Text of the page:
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A public outcry in South Africa over plans to enlist Russia’s state energy corporation Rosatom to build nuclear plants has failed to dampen the spirits of Rosatom’s negotiators. The utility giant’s regional vice president shared in an interview with Fin24’s Lameez Omarjee that Rosatom remains “upbeat” about its bid to secure the business. The South African government has delayed the release of the Request for Proposals for the nuclear build programme, following reports that senior politicians – including President Jacob Zuma – had met in secret with Russian stakeholders to arrange the deal. Environmental groups have warned that the nuclear build programme could bankrupt the country. There are also concerns that the project will benefit individuals linked to President Jacob Zuma. South Africa’s nuclear state agency Necsa has denied that Rosatom is a front-runner in what is an “open race”. Rosatom, meanwhile, stands ready to submit a bid. – Jackie Cameron
By Lameez Omarjee
Johannesburg – Despite government’s decision to delay the release of the Request for Proposals (RFPs) for the nuclear build programme, Russian state energy corporation Rosatom is still “upbeat” about submitting its bid.
Rosatom’s Viktor Polikarpov, regional vice president for sub-Saharan Africa, met with Fin24 at the National Nuclear Regulator conference held in Pretoria on Thursday. He shared Rosatom’s views given recent developments of the nuclear build programme.
“It is the decision of the government – we respect it. We are still upbeat about bidding for the tender,” he said.
Previously Minister of Energy Tina Joemat-Pettersson announced that RFPs would be released on September 30. However, the Department of Energy (DoE) delayed the release.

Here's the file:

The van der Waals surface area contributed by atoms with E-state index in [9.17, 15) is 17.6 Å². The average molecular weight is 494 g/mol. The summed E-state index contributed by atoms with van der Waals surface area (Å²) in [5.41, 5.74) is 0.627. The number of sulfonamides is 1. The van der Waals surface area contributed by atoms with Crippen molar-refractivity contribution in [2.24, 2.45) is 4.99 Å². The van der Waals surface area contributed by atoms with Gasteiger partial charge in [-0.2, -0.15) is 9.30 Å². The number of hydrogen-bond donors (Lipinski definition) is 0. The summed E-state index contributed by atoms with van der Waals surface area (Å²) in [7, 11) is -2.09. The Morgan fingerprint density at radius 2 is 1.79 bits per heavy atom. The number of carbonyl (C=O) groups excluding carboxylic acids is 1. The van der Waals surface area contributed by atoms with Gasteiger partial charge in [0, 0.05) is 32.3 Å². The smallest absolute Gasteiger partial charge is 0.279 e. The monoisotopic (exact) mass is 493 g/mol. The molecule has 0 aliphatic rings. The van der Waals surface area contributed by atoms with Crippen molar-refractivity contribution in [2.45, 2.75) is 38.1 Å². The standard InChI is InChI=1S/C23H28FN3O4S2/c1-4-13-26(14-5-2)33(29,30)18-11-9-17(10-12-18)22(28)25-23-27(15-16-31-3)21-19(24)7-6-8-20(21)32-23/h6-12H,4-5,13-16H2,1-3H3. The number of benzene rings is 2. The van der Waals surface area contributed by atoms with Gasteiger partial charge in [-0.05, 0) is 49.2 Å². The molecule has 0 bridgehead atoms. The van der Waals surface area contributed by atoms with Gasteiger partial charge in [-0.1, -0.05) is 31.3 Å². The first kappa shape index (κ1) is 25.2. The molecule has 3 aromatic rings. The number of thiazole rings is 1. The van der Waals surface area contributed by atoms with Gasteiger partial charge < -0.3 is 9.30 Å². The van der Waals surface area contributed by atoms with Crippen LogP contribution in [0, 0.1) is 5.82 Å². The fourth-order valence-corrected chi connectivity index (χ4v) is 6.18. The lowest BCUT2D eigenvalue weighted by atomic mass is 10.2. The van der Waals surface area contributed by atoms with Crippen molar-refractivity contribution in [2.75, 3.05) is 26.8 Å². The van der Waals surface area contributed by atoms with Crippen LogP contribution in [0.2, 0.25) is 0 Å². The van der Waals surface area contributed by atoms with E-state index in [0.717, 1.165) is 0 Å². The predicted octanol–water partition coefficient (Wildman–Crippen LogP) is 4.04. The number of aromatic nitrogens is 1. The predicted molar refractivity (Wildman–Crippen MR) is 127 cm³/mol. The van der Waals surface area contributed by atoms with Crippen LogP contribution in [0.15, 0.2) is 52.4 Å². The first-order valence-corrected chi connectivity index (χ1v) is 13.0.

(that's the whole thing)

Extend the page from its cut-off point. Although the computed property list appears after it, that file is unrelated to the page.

Fin24 had reported that the Integrated Resource Plan (IRP) on South Africa’s energy status had not been updated. According to Science and Technology Minister Naledi Pandor, the IRP had to be updated with the country’s latest energy needs before it could proceed with issuing an RFP.
Minister in the Presidency Jeff Radebe reiterated this by stating that more consultations needed to take place before an RFP could be issued.
Polikarpov said that the company could not “jump the gun” and change or dictate how fast the process is completed.
“[Government] has to weigh the pros and cons with regard to the RFP. If the RFP is launched, we think it will be well prepared and the government won’t have to change anything ad hoc.”
Recent reports indicate that Eskom may take over ownership of the nuclear build programme. But at the signing of a R7bn credit facility with China Development Bank (CDB) earlier this week, Eskom CEO Brian Molefe said the procurement of the nuclear build programme was up to government and not Eskom.
Polikarpov told Fin24 that Rosatom would not have objections if the ownership of the programme was shifted.
“We respect any decision the government takes. If the government decides to give it to whomever, including Eskom, we are prepared to work with Eskom.”
He added that Eskom was credible in that the power utility has knowledge of managing a nuclear power plant – this being the Koeberg nuclear power station in the Western Cape.
Polikarpov said Rosatom was only concerned that the RFP process was handled professionally and that the process of selecting a vendor was transparent, open and just and in line with what the Constitution requires.
“Any vendor does not want to find themselves in court with the programme stalled… The issue is to start implementing the programme and not just spending time in court.”
Waiting for the RFP
Despite dwindling business and investor confidence, low growth and a threat of a credit downgrade, Polikarpov said the company was still optimistic about partnering with South Africa in business. “We are in business, we are not in politics,” he said.
“We are very much reliant on the RFP to be taken in future so we can participate in the bid and show our capacity and our comprehensive approach and our technology,” he added.
Rosatom’s ability to finance the nuclear build programme relies heavily on the RFP, he explained. “That will indicate the financial solution preferable for the government of South Africa.” – Fin24
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